Tuesday, March 3, 2015

The Shocking Truth of Booking Your Own Vacation Online

How many of us use prepaid services? Our family uses prepaid gift cards and even prepaid cell phone services. According to our recent survey MANY of you use prepaid gift cards and cell phone services as well. But how many of us would pre-pay a service…and then not use it? Nobody…right?! Would we prepay a Landscaper…and then mow our own yard? Would we prepay our Tax Professional…only to prepare our own taxes every year? Would you prepay your Housekeeper…so that they could watch TV while you clean your own house? Of course not!!!! And yet every year MILLIONS of people unknowingly prepay for a service that they never even use.

How many of us have spent hours online researching our Dream Vacation…and when we finally found it…we booked it online. It’s okay to admit it. I have done it myself. I’ve spent days…even weeks looking for the perfect Vacay. I had seen so many itineraries and resorts that they all seemed to blur together. The infinite options literally made my head want to split wide open. My family was unsure if it was safe to speak to me. My husband would tell the kids, “Code Red…do NOT engage”. Searching for the “perfect” vacation can literally be Life Consuming. And yet we do it every single year (sometimes more than once).

So here is the secret that I want to share with you. Did you know that each and everysinglesolitary time that you have booked a cruise or a resort vacation online…that you PREPAID for the services of a Travel Professional? Each and every time!? GULP! Mind Blown? You name it…Carnival, Norwegian, Disney, Sandals…the list goes on! The cost of using of a qualified Travel Professional is already added into YOUR online booking. WHAAAAATTTTT??!!!! Oh yeah, it’s true. You paid for the use of a Travel Agent…and then did all of the work…only to have all of that money go to a nameless..faceless…Corporate Abyss. You paid for it…and never even got the chance to use it.

“But I am so savvy with booking online...why would I use a travel agent”? For one...because you have already paid to use one. And two, because when you call to talk to someone about your reservation you want to be able to speak with the same human being each and every time. Someone who is already familiar with your travel plans. Someone who isn't going to say, “you had better book now, because there is only one spot left.” Someone you can send a text message to and say, “Can you make my final payment for me? I know its due today, but I'm at my son's baseball game and I don't think I can get home in time to make it”. Someone who REALLY wants to know how your vacation went and wants to genuinely find out how much fun you had when you return.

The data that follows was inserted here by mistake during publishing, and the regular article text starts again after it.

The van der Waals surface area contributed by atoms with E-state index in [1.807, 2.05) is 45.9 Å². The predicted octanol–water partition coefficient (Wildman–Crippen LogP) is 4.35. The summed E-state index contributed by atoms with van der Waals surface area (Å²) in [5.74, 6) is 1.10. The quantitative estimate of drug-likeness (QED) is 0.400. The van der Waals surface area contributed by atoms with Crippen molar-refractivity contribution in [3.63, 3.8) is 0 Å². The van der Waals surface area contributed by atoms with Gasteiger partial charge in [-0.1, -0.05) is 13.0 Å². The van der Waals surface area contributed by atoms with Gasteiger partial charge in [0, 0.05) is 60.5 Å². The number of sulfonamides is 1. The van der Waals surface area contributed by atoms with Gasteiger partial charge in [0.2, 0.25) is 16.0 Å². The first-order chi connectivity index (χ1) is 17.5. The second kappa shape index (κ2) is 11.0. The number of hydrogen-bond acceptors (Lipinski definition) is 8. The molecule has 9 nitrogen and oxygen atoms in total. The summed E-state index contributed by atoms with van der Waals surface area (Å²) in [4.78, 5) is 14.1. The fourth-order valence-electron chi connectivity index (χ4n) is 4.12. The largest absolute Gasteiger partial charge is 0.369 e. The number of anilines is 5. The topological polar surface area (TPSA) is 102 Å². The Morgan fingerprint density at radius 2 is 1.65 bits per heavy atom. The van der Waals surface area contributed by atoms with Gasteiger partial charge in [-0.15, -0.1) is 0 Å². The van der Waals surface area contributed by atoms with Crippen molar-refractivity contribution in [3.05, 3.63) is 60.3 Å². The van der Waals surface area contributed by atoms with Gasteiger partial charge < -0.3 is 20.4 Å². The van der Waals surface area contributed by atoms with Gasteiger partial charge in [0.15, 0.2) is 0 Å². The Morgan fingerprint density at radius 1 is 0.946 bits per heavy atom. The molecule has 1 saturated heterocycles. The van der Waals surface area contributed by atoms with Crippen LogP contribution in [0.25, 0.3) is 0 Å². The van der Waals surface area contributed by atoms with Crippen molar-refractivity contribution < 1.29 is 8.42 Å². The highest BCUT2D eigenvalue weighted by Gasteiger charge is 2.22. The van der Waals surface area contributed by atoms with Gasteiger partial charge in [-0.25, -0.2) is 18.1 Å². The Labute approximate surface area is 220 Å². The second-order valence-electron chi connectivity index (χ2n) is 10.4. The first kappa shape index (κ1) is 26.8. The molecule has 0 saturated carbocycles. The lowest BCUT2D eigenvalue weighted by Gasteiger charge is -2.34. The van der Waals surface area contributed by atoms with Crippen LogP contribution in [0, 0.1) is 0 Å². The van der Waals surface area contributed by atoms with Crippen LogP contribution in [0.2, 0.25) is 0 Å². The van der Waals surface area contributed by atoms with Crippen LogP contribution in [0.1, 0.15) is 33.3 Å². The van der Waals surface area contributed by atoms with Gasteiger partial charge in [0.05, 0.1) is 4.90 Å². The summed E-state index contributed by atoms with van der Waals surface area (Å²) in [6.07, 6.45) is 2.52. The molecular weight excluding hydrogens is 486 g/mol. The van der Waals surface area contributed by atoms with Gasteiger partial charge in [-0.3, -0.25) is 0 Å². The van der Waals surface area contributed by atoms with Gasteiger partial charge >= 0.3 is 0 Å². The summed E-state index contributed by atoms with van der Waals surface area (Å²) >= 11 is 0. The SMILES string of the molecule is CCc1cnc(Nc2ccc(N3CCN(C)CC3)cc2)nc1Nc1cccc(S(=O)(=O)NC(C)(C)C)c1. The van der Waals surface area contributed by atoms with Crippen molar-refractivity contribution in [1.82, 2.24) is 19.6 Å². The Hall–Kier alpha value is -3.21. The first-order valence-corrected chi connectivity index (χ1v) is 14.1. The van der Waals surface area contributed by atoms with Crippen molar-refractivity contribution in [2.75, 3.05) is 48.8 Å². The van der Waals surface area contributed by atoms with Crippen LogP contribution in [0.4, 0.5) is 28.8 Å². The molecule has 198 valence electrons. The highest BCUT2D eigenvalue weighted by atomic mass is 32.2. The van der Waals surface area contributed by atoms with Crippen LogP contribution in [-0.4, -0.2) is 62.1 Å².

A travel agent is all of these things and more. They are a friend, the wife of someone your spouse works with, someone you go to the gym with, or the parent of your child's best friend. Travel agents are a part of your community...people who buy insurance from you, buy cars from you, dine at the same local restaurants as you, and use the same local services as you do. My personal conviction is that I do business with people that do business with me. The person who does my taxes is my client. My dentist is my client. My insurance agent is my client. Reciprocity...Karma...call it what you want and it is still universal that the service you provide to others comes back to you. In an era where we are trying to keep more revenue in our local communities and ask people to “Buy Local”, “Support Your Local Small Businesses”, or even to “Buy American”, wouldn't you agree that the right thing to do is to become a customer of your friend...your neighbor...your local travel agent? Because why? Because, you are going to pay for their service anyway...so why not support someone you know...someone you are friends with...and someone who will care about you and your family? And besides, how cool is it to be sitting beside your friends at the local Sushi Restaurant when you get the opportunity to say, “Psst, there is my Travel Agent who just booked my Oceanfront Penthouse in Belize. They have such a beautiful family.” That has just a bit more prestige to it than, “I booked my vacation to Belize online”. Doesn't it? PS...if you had used a travel agent they would probably have warned you about the Manchineel Trees (Google it).